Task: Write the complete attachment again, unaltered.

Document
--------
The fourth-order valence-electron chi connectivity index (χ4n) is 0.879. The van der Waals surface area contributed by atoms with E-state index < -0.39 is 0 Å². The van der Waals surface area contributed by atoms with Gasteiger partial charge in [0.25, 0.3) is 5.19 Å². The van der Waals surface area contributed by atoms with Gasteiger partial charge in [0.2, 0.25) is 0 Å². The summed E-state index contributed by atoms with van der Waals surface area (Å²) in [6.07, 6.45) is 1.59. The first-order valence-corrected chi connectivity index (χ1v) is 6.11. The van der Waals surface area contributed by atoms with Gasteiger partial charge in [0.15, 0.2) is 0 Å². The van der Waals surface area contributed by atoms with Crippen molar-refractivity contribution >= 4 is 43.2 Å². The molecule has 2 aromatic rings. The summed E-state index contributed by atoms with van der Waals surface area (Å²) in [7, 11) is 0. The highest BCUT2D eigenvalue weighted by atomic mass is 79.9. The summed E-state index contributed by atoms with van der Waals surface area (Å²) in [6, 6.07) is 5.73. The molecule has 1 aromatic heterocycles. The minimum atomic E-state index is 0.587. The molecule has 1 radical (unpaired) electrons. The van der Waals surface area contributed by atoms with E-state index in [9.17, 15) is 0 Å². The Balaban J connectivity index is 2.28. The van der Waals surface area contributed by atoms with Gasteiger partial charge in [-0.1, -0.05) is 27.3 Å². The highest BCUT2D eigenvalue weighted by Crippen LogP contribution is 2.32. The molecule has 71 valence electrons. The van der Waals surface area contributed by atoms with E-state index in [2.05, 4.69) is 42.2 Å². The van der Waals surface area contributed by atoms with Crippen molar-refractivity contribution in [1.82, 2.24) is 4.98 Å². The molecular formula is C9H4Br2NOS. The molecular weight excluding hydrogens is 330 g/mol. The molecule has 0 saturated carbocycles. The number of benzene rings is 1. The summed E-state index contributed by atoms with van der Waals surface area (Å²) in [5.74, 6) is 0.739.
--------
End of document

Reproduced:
The fourth-order valence-electron chi connectivity index (χ4n) is 0.879. The van der Waals surface area contributed by atoms with E-state index < -0.39 is 0 Å². The van der Waals surface area contributed by atoms with Gasteiger partial charge in [0.25, 0.3) is 5.19 Å². The van der Waals surface area contributed by atoms with Gasteiger partial charge in [0.2, 0.25) is 0 Å². The summed E-state index contributed by atoms with van der Waals surface area (Å²) in [6.07, 6.45) is 1.59. The first-order valence-corrected chi connectivity index (χ1v) is 6.11. The van der Waals surface area contributed by atoms with Gasteiger partial charge in [0.15, 0.2) is 0 Å². The van der Waals surface area contributed by atoms with Crippen molar-refractivity contribution >= 4 is 43.2 Å². The molecule has 2 aromatic rings. The summed E-state index contributed by atoms with van der Waals surface area (Å²) in [7, 11) is 0. The highest BCUT2D eigenvalue weighted by atomic mass is 79.9. The summed E-state index contributed by atoms with van der Waals surface area (Å²) in [6, 6.07) is 5.73. The molecule has 1 aromatic heterocycles. The minimum atomic E-state index is 0.587. The molecule has 1 radical (unpaired) electrons. The van der Waals surface area contributed by atoms with E-state index in [9.17, 15) is 0 Å². The Balaban J connectivity index is 2.28. The van der Waals surface area contributed by atoms with Gasteiger partial charge in [-0.1, -0.05) is 27.3 Å². The highest BCUT2D eigenvalue weighted by Crippen LogP contribution is 2.32. The molecule has 71 valence electrons. The van der Waals surface area contributed by atoms with E-state index in [2.05, 4.69) is 42.2 Å². The van der Waals surface area contributed by atoms with Crippen molar-refractivity contribution in [1.82, 2.24) is 4.98 Å². The molecular formula is C9H4Br2NOS. The molecular weight excluding hydrogens is 330 g/mol. The molecule has 0 saturated carbocycles. The number of benzene rings is 1. The summed E-state index contributed by atoms with van der Waals surface area (Å²) in [5.74, 6) is 0.739.